Fine craftsmen from medieval times to the Tudors and Stuarts have left their mark on Canterbury's architecture - but "makeovers" have always been popular. They were undertaken mostly for vanity and fashion and for making an impression on your neighbours. This makes dating buildings difficult, although there are clues to indicate which buildings are wearing a facade, and, for the experts, these are as easy to spot as a nylon hairpiece!
The emergence of the coaching trade during the late eighteenth century made it imperative to modernise the streets, so gradually existing thoroughfares were improved and new streets cut. As always, change demanded sacrifice, so all gates were demolished except for Westgate, the City Gaol.
Bull-Baiting in Canterbury's Buttermarket
Two hundred years ago, Canterbury's famous Buttermarket was called "The Bullstake." Here, in the special bullring, bulls were baited prior to slaughter. Bull-baiting was a popular medieval sport. It was believed that the distress of the animals tenderised their meat and, after the baiting, the animals were moved on to Butchery Lane for slaughter.
The idea of the Buttermarket was to provide an open-sided building in which local farmers could trade their wares. After the original building was taken down, it was replaced by a more substantial edifice. Later, this too was replaced by the war memorial, which now stands in a prominent position in the irregularly-shaped "square."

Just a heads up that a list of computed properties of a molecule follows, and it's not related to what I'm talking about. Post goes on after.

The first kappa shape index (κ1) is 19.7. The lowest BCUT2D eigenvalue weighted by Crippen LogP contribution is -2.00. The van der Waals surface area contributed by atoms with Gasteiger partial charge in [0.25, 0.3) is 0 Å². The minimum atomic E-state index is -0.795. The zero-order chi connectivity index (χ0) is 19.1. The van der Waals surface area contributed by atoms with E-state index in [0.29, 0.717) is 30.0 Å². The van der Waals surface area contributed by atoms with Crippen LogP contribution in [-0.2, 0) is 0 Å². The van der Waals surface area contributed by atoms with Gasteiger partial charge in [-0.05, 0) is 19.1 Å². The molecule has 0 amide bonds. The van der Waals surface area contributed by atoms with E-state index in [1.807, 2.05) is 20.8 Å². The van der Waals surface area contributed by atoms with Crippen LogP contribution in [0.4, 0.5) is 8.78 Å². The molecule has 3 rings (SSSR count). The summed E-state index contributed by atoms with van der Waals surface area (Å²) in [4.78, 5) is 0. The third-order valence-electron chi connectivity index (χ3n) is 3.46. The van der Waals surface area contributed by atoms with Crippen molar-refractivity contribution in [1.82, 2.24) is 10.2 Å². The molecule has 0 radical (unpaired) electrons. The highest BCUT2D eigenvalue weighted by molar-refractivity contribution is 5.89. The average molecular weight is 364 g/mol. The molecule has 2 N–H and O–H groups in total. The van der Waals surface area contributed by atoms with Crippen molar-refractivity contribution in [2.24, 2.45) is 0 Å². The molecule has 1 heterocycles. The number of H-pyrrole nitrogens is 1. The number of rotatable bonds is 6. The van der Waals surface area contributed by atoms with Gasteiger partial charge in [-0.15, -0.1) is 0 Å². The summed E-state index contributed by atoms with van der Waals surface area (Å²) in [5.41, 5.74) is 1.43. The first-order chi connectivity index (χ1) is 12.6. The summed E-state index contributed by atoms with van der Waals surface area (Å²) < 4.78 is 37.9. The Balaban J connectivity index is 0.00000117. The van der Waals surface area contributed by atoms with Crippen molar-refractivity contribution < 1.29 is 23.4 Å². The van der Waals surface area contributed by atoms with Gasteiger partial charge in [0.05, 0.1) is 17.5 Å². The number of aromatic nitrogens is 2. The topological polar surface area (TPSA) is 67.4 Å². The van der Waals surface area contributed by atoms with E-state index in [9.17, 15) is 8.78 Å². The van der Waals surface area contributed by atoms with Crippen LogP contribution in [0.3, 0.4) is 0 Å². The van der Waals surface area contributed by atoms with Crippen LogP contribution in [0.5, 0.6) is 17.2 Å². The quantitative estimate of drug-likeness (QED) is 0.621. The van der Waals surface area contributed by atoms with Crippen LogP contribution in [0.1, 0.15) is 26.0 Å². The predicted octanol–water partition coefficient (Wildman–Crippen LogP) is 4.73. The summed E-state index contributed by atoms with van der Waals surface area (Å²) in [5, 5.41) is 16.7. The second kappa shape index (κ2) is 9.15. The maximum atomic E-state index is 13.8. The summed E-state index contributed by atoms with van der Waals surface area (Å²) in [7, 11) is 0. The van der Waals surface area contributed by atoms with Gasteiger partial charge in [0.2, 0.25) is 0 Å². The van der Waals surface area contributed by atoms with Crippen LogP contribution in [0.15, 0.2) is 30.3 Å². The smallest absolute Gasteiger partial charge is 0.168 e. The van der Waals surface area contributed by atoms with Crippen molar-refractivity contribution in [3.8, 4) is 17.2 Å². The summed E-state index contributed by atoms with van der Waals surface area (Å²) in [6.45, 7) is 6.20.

The 16th Century Weavers' Houses
St. Peter's Street crosses the River Stour at King's Bridge. To the left, along the riverbank, is a row of medieval houses known as the weavers' houses, which date from the 16th century. This was where Huguenot and Walloon weavers plied their trade having fled their own countries to escape persecution. The houses, which are now used as shops and restaurants, have been restored and have twentieth century beams on their outside facades.
A grisly relic of medieval times is the ducking stool which hangs over the river. It was used to see if a woman accused of witchcraft was guilty or not. If the accused survived, she was deemed a witch. If she drowned, she was innocent.
In this age, Canterbury's swans did not enjoy the protection they do today. They were fattened and killed for banquets, but as the river was often used as a public lavatory, some of the poor birds died from pollution. This was not a good time to be a swan or a woman with a third nipple!
Sir John Boy's House in Palace Street
Palace Street is one of the best-preserved streets in Canterbury and its name derives from the Archbishop's palace, which was replaced by Archbishop Lanfranc after a fire in 1067. The famous Sir John Boy's House, is named for its owner, an MP and recorder of Canterbury, and built around 1612. It leans over at an alarming angle to the northeast, the tilt apparently caused by a twisted chimney and fallen bricks. The house is now supported by a steel cage.
St. Augustine and Thomas Beckett
From swampy wasteland, Canterbury has been visited by St. Augustine in AD597, sacked by the Danes in 1011, swarmed over by pilgrims after the murder of Thomas Beckett in 1170, and survived through to the horrors of witch-trials. Canterbury has been through the mire - to become what it is today - one of the most fascinating cities in the world.